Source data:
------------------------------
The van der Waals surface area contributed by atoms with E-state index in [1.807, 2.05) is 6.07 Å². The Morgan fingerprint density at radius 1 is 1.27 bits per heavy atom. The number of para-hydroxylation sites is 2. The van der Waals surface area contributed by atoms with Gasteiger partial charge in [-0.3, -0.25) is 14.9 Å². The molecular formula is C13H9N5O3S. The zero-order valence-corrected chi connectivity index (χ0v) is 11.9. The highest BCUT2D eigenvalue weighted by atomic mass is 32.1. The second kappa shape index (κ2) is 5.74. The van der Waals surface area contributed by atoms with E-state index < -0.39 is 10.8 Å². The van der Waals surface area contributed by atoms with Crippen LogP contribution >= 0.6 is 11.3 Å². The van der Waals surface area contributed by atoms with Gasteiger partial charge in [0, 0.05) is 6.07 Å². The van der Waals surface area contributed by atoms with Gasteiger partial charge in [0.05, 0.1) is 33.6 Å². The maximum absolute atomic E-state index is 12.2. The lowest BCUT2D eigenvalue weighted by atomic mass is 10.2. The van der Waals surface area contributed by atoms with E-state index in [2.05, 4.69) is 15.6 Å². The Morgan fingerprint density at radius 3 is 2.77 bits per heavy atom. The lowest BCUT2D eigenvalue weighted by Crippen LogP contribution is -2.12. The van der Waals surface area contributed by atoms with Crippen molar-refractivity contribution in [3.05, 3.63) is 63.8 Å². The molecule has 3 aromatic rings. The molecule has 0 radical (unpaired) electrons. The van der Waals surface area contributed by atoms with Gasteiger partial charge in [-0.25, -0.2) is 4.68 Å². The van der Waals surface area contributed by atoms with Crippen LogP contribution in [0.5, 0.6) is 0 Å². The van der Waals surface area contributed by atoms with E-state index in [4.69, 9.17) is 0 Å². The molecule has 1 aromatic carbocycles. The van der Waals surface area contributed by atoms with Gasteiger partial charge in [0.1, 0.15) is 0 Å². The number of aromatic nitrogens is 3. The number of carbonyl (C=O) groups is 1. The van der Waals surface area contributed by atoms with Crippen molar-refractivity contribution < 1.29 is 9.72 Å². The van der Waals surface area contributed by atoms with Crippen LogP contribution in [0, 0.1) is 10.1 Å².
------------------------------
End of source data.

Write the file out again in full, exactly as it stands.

The van der Waals surface area contributed by atoms with E-state index in [1.807, 2.05) is 6.07 Å². The Morgan fingerprint density at radius 1 is 1.27 bits per heavy atom. The number of para-hydroxylation sites is 2. The van der Waals surface area contributed by atoms with Gasteiger partial charge in [-0.3, -0.25) is 14.9 Å². The molecular formula is C13H9N5O3S. The zero-order valence-corrected chi connectivity index (χ0v) is 11.9. The highest BCUT2D eigenvalue weighted by atomic mass is 32.1. The second kappa shape index (κ2) is 5.74. The van der Waals surface area contributed by atoms with E-state index < -0.39 is 10.8 Å². The van der Waals surface area contributed by atoms with Crippen LogP contribution >= 0.6 is 11.3 Å². The van der Waals surface area contributed by atoms with Gasteiger partial charge in [0, 0.05) is 6.07 Å². The van der Waals surface area contributed by atoms with Gasteiger partial charge in [0.05, 0.1) is 33.6 Å². The maximum absolute atomic E-state index is 12.2. The lowest BCUT2D eigenvalue weighted by atomic mass is 10.2. The van der Waals surface area contributed by atoms with E-state index in [2.05, 4.69) is 15.6 Å². The Morgan fingerprint density at radius 3 is 2.77 bits per heavy atom. The lowest BCUT2D eigenvalue weighted by Crippen LogP contribution is -2.12. The van der Waals surface area contributed by atoms with Crippen molar-refractivity contribution in [3.05, 3.63) is 63.8 Å². The molecule has 3 aromatic rings. The molecule has 0 radical (unpaired) electrons. The van der Waals surface area contributed by atoms with Gasteiger partial charge in [-0.25, -0.2) is 4.68 Å². The van der Waals surface area contributed by atoms with Crippen LogP contribution in [0.5, 0.6) is 0 Å². The van der Waals surface area contributed by atoms with E-state index in [4.69, 9.17) is 0 Å². The molecule has 1 aromatic carbocycles. The van der Waals surface area contributed by atoms with Gasteiger partial charge in [0.1, 0.15) is 0 Å². The number of aromatic nitrogens is 3. The number of carbonyl (C=O) groups is 1. The van der Waals surface area contributed by atoms with Crippen molar-refractivity contribution < 1.29 is 9.72 Å². The van der Waals surface area contributed by atoms with Crippen LogP contribution in [0, 0.1) is 10.1 Å².